CATEGORIZED UNDER: Living World, top posts
MORE ABOUT: agriculture

No, Political Polling Isn’t Dead

By Nathaniel Scharping | February 2, 2017 1:32 pm

(Credit: jannoon028/Shutterstock)

Political polls may have taken a beating in the last presidential election, but we shouldn’t count them out quite yet.

After President Donald Trump, who was predicted to lose the election by a wide margin, emerged victorious from the 2016 presidential race, stories about polls were thrown into the “fake news” shredder. Although the fault may have lain with how we interpret them, polls lost a significant amount of hard-earned trust in the eyes of the public. Read More

CATEGORIZED UNDER: Space & Physics, top posts
MORE ABOUT: mathematics

Will Biden’s Cancer Moonshot Survive the Trump Administration?

By Kim Smuga-Otto | February 2, 2017 1:21 pm

Simon speaks during the Precision Medicine World Conference, which was held recently in Mountain View, CA. (Credit: PMWC) 

President Donald Trump’s administration has placed programs initiated during Barack Obama’s tenure as president, even those with bipartisan support, on unsure footing. However, the cancer moonshot may have the critical momentum needed to achieve its goals.

Former President Barack Obama announced the initiative at his final State of the Union Address with the goal to accelerate cancer research; to achieve in five years what was anticipated for 10. Speaking before the World Economic Forum on Jan. 16, Biden said it was his “prayer” that Trump would continue the program. Read More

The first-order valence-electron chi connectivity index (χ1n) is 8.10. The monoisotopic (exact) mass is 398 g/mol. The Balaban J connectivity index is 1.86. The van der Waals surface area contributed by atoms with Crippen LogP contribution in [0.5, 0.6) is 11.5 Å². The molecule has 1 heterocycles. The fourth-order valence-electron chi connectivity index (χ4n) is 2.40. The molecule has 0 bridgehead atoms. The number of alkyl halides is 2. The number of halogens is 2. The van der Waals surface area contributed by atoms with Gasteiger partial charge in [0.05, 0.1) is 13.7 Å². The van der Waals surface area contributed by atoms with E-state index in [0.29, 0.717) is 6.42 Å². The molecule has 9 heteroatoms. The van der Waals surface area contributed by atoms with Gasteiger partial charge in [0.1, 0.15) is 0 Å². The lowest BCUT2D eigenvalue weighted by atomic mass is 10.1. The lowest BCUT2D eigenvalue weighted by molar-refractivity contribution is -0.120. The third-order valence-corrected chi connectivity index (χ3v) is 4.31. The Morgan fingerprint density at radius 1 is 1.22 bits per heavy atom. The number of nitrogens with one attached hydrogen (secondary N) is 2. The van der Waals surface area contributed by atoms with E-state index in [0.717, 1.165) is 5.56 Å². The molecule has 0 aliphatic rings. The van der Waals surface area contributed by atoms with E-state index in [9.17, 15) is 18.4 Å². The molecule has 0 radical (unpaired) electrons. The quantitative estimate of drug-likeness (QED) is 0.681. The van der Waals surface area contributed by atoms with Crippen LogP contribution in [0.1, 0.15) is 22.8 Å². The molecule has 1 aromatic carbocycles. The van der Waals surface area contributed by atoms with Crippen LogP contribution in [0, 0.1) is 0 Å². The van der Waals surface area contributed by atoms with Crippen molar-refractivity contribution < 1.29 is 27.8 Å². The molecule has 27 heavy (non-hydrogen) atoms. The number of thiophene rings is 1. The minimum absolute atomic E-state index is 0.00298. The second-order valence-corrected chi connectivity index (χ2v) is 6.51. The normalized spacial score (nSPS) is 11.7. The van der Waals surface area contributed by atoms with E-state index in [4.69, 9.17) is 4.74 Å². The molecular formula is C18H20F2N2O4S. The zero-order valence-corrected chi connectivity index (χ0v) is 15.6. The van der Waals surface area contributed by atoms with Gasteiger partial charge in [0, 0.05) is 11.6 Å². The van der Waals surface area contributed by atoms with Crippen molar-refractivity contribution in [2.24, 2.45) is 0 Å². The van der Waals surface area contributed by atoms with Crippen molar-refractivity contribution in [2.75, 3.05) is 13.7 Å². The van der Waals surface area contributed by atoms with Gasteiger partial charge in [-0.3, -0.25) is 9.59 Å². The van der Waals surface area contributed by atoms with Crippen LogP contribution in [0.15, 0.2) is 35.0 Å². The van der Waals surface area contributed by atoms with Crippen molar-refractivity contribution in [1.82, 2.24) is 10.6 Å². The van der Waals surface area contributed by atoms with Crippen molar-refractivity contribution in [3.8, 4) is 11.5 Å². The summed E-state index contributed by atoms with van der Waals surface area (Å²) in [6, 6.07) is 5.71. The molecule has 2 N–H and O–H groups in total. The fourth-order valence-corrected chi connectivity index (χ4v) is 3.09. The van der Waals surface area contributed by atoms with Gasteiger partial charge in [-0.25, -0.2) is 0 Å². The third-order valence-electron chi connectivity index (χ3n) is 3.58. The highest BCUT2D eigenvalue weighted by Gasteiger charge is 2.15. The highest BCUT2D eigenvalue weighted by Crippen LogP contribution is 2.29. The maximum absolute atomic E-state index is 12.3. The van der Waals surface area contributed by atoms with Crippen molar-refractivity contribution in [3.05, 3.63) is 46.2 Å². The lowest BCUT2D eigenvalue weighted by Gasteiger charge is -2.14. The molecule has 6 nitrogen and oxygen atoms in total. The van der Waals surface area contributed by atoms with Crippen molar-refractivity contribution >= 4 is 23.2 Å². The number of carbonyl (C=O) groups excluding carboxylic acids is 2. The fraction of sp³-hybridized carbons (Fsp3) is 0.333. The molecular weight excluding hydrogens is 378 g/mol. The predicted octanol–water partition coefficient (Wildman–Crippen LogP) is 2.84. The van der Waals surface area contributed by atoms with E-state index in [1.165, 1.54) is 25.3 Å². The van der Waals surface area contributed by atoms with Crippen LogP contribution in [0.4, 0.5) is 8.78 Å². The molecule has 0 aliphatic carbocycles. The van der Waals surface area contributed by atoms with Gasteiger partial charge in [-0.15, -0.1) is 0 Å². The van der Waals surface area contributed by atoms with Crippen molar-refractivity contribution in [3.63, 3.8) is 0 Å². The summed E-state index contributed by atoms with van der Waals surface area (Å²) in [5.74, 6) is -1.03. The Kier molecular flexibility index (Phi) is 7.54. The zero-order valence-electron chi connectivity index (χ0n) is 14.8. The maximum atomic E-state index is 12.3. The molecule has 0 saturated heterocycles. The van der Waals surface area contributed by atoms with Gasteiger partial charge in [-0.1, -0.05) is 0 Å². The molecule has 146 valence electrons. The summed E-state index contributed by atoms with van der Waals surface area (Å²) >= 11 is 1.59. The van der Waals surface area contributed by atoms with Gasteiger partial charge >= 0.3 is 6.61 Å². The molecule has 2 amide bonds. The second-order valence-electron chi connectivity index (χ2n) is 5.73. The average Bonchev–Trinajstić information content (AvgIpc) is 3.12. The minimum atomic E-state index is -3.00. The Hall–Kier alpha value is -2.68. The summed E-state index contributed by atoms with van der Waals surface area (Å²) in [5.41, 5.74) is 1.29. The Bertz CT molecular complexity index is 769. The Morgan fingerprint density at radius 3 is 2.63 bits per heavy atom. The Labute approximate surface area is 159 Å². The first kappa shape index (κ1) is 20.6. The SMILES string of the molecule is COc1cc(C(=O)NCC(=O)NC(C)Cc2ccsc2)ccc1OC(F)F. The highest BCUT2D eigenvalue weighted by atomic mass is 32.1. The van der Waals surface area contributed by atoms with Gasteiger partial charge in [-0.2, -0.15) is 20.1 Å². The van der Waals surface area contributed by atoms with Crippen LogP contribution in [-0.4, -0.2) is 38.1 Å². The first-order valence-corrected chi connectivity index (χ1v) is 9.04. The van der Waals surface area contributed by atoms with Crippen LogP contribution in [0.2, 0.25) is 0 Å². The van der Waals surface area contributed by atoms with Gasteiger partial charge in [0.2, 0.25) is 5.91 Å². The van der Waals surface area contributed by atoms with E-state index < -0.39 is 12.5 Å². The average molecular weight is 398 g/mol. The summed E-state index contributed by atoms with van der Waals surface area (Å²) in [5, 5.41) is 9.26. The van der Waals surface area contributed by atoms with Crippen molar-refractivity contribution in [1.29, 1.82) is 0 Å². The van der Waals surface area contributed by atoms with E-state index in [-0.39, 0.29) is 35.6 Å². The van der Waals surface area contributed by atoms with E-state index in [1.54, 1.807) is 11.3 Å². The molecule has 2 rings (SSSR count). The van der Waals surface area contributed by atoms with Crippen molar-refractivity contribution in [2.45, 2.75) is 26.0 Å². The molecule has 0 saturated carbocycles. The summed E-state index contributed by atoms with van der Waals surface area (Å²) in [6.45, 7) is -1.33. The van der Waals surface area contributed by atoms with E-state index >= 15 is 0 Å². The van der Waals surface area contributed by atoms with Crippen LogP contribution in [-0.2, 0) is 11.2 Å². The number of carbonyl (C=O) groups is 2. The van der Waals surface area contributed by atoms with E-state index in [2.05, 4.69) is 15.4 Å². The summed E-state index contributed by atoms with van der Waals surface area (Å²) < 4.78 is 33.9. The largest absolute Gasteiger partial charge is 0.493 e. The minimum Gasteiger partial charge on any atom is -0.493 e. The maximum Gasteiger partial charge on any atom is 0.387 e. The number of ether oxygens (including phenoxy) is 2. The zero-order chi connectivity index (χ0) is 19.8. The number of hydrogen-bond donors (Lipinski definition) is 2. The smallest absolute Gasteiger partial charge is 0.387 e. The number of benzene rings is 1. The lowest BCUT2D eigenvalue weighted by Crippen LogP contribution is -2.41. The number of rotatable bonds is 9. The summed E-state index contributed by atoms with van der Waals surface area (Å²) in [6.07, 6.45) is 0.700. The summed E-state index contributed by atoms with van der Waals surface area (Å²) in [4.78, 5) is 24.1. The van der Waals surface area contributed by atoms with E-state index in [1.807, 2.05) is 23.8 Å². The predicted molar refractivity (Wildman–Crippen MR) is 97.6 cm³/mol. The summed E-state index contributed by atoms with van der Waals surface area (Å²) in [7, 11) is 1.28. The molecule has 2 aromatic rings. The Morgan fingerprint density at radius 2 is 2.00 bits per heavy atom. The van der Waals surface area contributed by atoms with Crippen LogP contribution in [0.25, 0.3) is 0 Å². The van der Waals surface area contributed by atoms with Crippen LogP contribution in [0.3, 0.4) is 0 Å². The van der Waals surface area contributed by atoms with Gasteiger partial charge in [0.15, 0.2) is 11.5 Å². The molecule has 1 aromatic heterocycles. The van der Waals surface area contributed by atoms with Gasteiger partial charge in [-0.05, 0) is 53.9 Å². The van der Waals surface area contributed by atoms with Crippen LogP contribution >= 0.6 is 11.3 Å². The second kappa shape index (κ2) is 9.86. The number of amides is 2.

CATEGORIZED UNDER: Health & Medicine, top posts
MORE ABOUT: cancer

Hydrogel ‘Hand’ Catches Fish With Ease

By Nathaniel Scharping | February 1, 2017 1:23 pm

(Credit: Hyunwoo Yuk/MIT Soft Active Materials Lab)

Caught by an invisible hand, these fish don’t know what hit them.

The transparent appendage isn’t the latest fad in fishing technology; however, it’s a demonstration of the power of soft robots made from hydrogels—a squishy blend of polymers and water. Researchers from MIT devised a way to 3D-print custom structures from the material and bring them to life with the help of a simple water pump. Read More

CATEGORIZED UNDER: Technology, top posts

Robo-Barista Serves Up Coffee in San Francisco

By Amy Klinkhammer | February 1, 2017 1:12 pm

(Credit: Cafe X)

A robo-rista is now optimizing customers’ coffee in the United States.

Café X, a robotic, coffee-brewing kiosk has just opened its windows on 4th Street in downtown San Francisco.

The “barista bots,” which are actually robotic-arms designed by Mitsubishi, are the first of their kind in the United States, joined only by their sisters-in-arms serving hot brew in kiosks in Hong Kong. They may not be chatty, but they definitely know how to make your favorite latte just right. Read More

CATEGORIZED UNDER: Technology, Uncategorized
MORE ABOUT: robots

We Folded: AI Bests the Top Human Poker Pros

By Nathaniel Scharping | January 31, 2017 1:46 pm

The Brains vs Artificial Intelligence competition at the Rivers Casino in Pittsburgh. (Credit: Carnegie Mellon University)

Roughly a year ago, to the day, Google researchers announced their artificial intelligence, AlphaGo, had mastered the ancient game of Go. At the time, Discover wrote that there was still one game that gave computers fits: poker.

Not anymore.

Late Monday night, a computer program designed by two Carnegie Mellon University researchers beat four of the world’s top no-limit Texas Hold’em poker players. The algorithm, named Libratus by its creators, collected more than $1.5 million in chips after a marathon 20-day tournament in Pittsburgh. The victory comes only two years after the same researchers’ algorithm failed to beat human players. Read More